Virgil Abloh, founder of pioneering Off-White who became Louis Vuitton’s first black artistic director, dies at 41

CHICAGO – Virgil Abloh, a Chicago designer who built his love for streetwear, engineering and architecture into a global brand, and became one of the only African Americans to run a luxury French fashion house , died on Sunday. He was 41 years old.

LVMH, the parent company of Louis Vuitton and Off-White – brands run or founded by Abloh – announced his death on Sunday afternoon, saying in a statement the designer has been privately battling cancer for the past few years.

“We are all shocked after this terrible news. Virgil was not only a genius designer, a visionary, he was also a man with a beautiful soul and great wisdom, ”said Bernard Arnault, CEO of LVMH. “The LVMH family joins me in this moment of great sadness, and we all think of those close to them after the death of their husband, father, brother or friend.”

Born in Rockford to Ghanaian immigrant parents, Abloh received a bachelor’s degree in civil engineering from the University of Wisconsin-Madison, followed by a master’s degree in architecture from the Illinois Institute of Technology.

Abloh has worked closely with Kanye West. The couple met at a Chicago printing house and interned in the same class at Italian fashion house Fendi in 2009. The following year, Abloh became creative director of West’s design agency, Donda. , according to Vogue.

Abloh’s artistic partnerships with West led him to launch Off-White, a Milan-based streetwear brand known for deconstructing fashion by labeling it. He founded Off-White in 2012 and entered women’s fashion in 2014, showcasing both his men’s and women’s collection at Paris Fashion Week.

The Off-White brand continued to grow over the next few years, launching stores in Japan and New York, and a furniture collection in Milan. Abloh’s other partnerships included Nike, in which he recreated 10 iconic sneaker designs; and IKEA, where he created another line of furniture.

His multifaceted work formed the basis for an exhibition in 2019 at the Museum of Contemporary Art in Chicago.

RELATED: Nike and Artist Virgil Abloh Bring New Workshop to Michigan Avenue – With Free Lessons for City Youth

Abloh joined Louis Vuitton in 2018 to lead his menswear collection, making him the third African-American designer to serve as artistic director at a luxury French fashion house. His arrival at Louis Vuitton marks a turning point in the fusion of haute couture and streetwear.

Managing Louis Vuitton was also a turning point in his career. He told Naomi Campbell shortly after his appointment that some of his first sparks of design inspiration came from visiting the Louis Vuitton store on Michigan Avenue.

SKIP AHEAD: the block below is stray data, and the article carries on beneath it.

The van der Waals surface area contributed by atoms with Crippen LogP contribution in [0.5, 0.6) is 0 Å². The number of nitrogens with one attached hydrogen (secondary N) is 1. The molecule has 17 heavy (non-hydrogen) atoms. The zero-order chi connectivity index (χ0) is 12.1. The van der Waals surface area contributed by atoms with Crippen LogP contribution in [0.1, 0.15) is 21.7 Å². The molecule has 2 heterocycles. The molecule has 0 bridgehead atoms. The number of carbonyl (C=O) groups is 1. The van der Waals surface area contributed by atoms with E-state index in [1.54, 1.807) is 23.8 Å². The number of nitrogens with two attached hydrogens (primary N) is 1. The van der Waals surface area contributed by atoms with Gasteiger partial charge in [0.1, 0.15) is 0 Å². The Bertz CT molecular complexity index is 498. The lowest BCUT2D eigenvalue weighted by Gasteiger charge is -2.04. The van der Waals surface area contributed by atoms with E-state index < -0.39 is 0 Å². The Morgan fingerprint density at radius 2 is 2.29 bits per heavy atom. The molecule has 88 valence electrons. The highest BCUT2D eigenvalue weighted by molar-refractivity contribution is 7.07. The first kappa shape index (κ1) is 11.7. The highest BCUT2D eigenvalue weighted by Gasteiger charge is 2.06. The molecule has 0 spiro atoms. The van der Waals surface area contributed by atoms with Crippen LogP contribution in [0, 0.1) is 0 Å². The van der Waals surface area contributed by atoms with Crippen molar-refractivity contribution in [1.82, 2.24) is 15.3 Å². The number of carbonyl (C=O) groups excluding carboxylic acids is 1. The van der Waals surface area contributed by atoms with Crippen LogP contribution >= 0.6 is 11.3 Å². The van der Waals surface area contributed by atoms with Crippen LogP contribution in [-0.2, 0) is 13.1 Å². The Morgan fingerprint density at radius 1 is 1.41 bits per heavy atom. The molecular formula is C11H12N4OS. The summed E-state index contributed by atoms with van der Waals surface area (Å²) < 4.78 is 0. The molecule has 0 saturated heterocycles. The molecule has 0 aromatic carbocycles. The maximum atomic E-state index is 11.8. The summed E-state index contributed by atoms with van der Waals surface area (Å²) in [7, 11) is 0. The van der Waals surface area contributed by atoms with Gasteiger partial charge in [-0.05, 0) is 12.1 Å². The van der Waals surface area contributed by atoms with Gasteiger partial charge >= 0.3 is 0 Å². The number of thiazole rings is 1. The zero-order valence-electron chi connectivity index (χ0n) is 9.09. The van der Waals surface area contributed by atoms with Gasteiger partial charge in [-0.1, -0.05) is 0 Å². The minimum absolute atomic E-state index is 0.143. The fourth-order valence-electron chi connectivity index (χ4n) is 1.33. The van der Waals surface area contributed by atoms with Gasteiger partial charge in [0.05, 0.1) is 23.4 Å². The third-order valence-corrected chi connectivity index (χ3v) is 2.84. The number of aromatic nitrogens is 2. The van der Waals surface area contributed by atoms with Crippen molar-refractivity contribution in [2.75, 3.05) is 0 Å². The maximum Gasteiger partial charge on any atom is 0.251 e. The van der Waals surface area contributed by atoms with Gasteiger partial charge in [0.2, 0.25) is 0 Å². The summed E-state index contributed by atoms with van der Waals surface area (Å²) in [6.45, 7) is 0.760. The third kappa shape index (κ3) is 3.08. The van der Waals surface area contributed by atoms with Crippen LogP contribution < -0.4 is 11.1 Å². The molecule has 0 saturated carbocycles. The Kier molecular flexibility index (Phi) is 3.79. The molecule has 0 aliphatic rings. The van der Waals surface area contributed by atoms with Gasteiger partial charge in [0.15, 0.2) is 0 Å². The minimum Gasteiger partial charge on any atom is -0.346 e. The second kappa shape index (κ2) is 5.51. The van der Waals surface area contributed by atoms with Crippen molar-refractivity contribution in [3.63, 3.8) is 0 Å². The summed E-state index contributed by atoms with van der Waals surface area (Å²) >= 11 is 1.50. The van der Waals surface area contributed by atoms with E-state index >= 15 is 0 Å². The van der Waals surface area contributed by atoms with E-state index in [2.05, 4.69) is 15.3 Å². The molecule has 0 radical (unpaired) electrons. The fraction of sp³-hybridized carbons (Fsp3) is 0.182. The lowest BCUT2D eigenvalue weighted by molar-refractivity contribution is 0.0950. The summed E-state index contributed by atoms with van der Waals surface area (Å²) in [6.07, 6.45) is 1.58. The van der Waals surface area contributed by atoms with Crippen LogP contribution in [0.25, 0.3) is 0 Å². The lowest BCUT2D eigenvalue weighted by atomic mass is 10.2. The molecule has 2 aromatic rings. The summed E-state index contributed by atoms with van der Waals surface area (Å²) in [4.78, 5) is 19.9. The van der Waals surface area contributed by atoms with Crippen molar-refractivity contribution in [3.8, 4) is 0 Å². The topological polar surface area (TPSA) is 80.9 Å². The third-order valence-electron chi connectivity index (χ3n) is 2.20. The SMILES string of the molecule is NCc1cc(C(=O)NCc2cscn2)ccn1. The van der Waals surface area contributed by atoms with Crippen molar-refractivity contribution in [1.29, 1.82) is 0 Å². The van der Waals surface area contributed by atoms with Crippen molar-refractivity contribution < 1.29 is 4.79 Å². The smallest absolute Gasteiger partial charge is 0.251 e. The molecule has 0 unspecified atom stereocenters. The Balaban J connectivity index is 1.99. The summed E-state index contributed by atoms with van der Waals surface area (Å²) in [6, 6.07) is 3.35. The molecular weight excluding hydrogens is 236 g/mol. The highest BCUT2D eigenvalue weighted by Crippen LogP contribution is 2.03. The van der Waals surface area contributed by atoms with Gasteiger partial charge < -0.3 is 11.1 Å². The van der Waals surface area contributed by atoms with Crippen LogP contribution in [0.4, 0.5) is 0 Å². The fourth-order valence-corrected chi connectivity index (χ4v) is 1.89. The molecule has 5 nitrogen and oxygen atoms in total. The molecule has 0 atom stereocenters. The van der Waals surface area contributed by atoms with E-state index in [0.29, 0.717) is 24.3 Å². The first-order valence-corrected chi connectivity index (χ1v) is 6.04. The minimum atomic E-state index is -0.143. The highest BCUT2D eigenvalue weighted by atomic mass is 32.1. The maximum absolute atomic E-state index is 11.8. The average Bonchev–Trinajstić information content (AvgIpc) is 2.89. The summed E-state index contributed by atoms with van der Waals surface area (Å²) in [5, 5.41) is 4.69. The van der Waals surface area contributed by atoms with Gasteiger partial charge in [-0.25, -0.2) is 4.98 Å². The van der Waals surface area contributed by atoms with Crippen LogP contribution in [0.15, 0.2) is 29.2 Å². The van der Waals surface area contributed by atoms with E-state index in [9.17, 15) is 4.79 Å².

Among the many celebrities he’s designed for include Rihanna and Kim Kardashian, who sported his look before launching his first men’s line at Louis Vuitton; BTS, whom Abloh recruited as ambassadors for the Louis Vuitton brand and who modeled his derivative collection; Serena Williams, who wore her appearance on court; Hailey Bieber, who credited the designer with choosing her on shows and filming, and wore a wedding dress designed by Abloh; and Gigi and Bella Hadid, who paraded in his shows.

Musicians and celebrities including Drake, Pharrell Williams, Lenny Kravitz, Victoria Beckham and Kourtney Kardashian have posted tributes on social media.

Abloh has remained on the cutting edge of fashion even while undergoing treatments from 2019 for cardiac angiosarcoma, an aggressive form of cancer, according to an Instagram post on his page.

“Virgil was motivated by his dedication to his craft and his mission to open doors for others and create pathways for greater equality in art and design,” the post said. “He would often say, ‘Everything I do is for the 17-year-old version of myself,’ deeply believing in the power of art to inspire future generations.

Abloh has long kept a home in Lincoln Park, despite his fashion empire that took him to catwalks around the world.

He remained active in Chicago’s creative circles, helping to guide young people. He designed the NikeLab Chicago Re-Creation Center c / o Virgil Abloh in 2019, which in part served as home to a mentorship program for 10 Chicago-area young adults for an eight-week experience with Abloh and the mentors. that he selected. At the end of last year, he helped run a skateboarding program for children on the West Side.

He is survived by his wife, two children, his parents and his sister.

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